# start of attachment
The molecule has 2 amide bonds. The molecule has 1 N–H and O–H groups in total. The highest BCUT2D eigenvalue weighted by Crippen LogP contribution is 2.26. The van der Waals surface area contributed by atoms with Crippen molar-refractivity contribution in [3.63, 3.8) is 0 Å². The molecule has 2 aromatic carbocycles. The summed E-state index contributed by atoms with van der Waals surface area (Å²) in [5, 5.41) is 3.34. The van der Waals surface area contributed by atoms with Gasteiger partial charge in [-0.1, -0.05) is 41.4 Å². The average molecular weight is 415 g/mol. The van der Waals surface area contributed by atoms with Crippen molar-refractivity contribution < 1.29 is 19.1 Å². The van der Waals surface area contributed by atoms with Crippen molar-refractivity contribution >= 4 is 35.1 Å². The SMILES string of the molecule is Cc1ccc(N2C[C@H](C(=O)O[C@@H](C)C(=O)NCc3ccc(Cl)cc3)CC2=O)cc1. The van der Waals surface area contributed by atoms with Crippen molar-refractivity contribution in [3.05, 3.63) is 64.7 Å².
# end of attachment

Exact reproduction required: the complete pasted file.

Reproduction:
The molecule has 2 amide bonds. The molecule has 1 N–H and O–H groups in total. The highest BCUT2D eigenvalue weighted by Crippen LogP contribution is 2.26. The van der Waals surface area contributed by atoms with Crippen molar-refractivity contribution in [3.63, 3.8) is 0 Å². The molecule has 2 aromatic carbocycles. The summed E-state index contributed by atoms with van der Waals surface area (Å²) in [5, 5.41) is 3.34. The van der Waals surface area contributed by atoms with Gasteiger partial charge in [-0.1, -0.05) is 41.4 Å². The average molecular weight is 415 g/mol. The van der Waals surface area contributed by atoms with Crippen molar-refractivity contribution < 1.29 is 19.1 Å². The van der Waals surface area contributed by atoms with Crippen molar-refractivity contribution >= 4 is 35.1 Å². The SMILES string of the molecule is Cc1ccc(N2C[C@H](C(=O)O[C@@H](C)C(=O)NCc3ccc(Cl)cc3)CC2=O)cc1. The van der Waals surface area contributed by atoms with Crippen molar-refractivity contribution in [3.05, 3.63) is 64.7 Å².